While the original Wahlburgers location was doing well prior to the A&E show, Wahlberg says after a few weeks of it airing, the popularity reached a whole new level. 

“One Sunday morning, a couple was standing at the door. I let them in, and they said they were from Nova Scotia,” Wahlberg said. “I couldn’t believe it. They had come just to visit Wahlburgers and were heading home straight afterward. I told them you can’t put that kind of pressure on me! That is crazy for me to think of someone traveling that far for our restaurant. We gave them a quick tour, gave them a hat and they even got to meet my mom. It was very satisfying for me to know that they were happy with their experience. You never know what is going to happen next.” 

It wasn’t just customers who were learning more about the Wahlburgers brand and following the show; franchisee inquiries also started to come in faster than before thanks to the kind of TV-powered brand exposure franchisors dream about. During the five years the show aired, Wahlburgers grew exponentially and today has a footprint of 50 locations throughout the U.S., Canada and Germany. 

The Lessons Learned Along the Way

Although the reality show may have brought customers through the door, Wahlberg says he learned quickly that it was up to the individual franchisee to earn the second trip.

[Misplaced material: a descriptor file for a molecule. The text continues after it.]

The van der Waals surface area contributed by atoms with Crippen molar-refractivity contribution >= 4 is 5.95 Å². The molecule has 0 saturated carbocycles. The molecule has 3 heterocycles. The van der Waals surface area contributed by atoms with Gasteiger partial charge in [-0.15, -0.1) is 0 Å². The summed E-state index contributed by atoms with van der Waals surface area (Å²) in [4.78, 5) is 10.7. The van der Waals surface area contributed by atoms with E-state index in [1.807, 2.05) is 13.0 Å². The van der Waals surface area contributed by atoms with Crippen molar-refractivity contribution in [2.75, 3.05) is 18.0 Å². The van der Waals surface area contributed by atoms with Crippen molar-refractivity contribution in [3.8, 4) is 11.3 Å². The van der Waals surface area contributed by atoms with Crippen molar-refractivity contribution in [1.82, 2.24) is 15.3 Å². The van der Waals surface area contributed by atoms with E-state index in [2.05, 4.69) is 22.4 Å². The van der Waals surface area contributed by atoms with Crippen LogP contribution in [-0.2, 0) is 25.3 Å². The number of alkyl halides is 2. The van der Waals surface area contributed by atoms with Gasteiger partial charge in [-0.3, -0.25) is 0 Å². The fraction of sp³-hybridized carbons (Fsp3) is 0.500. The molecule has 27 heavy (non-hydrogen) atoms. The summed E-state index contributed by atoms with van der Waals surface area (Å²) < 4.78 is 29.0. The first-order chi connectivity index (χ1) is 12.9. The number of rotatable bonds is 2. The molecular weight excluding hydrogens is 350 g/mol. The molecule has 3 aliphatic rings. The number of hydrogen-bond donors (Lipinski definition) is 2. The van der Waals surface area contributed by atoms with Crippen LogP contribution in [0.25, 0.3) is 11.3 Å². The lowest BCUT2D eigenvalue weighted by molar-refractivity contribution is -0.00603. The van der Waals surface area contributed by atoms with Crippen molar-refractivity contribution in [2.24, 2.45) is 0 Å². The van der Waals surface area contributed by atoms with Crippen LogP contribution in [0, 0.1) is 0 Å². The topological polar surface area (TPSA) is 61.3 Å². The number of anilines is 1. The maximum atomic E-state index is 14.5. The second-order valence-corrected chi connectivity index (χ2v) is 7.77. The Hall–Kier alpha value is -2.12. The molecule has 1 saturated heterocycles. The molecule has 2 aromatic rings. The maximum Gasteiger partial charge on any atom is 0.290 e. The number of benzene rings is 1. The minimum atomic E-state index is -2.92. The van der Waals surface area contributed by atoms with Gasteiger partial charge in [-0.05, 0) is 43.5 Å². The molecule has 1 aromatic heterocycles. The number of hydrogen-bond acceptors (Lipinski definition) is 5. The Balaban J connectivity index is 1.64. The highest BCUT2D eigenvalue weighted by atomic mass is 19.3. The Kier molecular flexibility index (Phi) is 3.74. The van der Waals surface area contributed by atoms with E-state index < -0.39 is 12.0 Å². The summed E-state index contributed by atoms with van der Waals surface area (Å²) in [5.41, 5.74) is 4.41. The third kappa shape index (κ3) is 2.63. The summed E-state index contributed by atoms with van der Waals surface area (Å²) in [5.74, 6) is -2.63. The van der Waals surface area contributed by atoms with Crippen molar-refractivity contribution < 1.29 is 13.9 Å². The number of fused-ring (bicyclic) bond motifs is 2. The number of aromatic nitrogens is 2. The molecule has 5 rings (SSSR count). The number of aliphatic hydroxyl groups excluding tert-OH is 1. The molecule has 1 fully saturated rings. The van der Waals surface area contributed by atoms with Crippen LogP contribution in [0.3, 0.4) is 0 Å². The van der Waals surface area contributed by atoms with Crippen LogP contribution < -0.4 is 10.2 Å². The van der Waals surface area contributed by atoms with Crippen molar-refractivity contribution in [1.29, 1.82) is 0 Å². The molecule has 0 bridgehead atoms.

“Anyone in the franchising industry will tell you that — getting that repeat business and becoming a part of the community is hugely important,” Wahlberg said. “It is a relationship business at the end of the day, and our job is to make people happy. It is important that franchisees love what they do because it shows in the final product. If you don’t put in the effort, it will fail. They are marrying that business — someone is going to give them the business model, but at the end of the day, they are the ones who will be there 24/7. That is why both the franchisees and the franchisors really have to do their homework to make sure it is the right fit.”

Last year, when the COVID-19 pandemic hit, Wahlberg says many of those lessons proved to be extremely valuable. 

“It has obviously been a challenging year for the restaurant industry as a whole,” said Wahlberg. “Now, it is more important than ever to make sure you earn every trip from the customer. For example, with the supply chain, you never know what it is that brings someone to the restaurant, so you want to make sure you have those products at all times. I mean, our name is Wahlburgers, so we can’t run out of hamburgers. That is why it is really important for all of us to plan ahead. As a franchisee, you want to make it worth the trip every time, and every team member needs to buy into it.”

But Wahlberg says he is confident that the restaurant industry will make it through to the other side, and instead of worrying about the big picture, he prefers to focus on the quality of the next burger. 

“In the restaurant business and in general, it is important for all of us to keep plugging along and trying to deliver the best experience for everyone who walks in the door,” Wahlberg said. “The franchisee and the franchisor need to work together towards that same goal. The first ingredient any customer should taste is love, because that means the owner is really passionate and into what they are doing. If they are just doing it to do it, you can taste it and feel it. Wahlburgers has been an amazing journey for me, which is why I never take anything for granted.”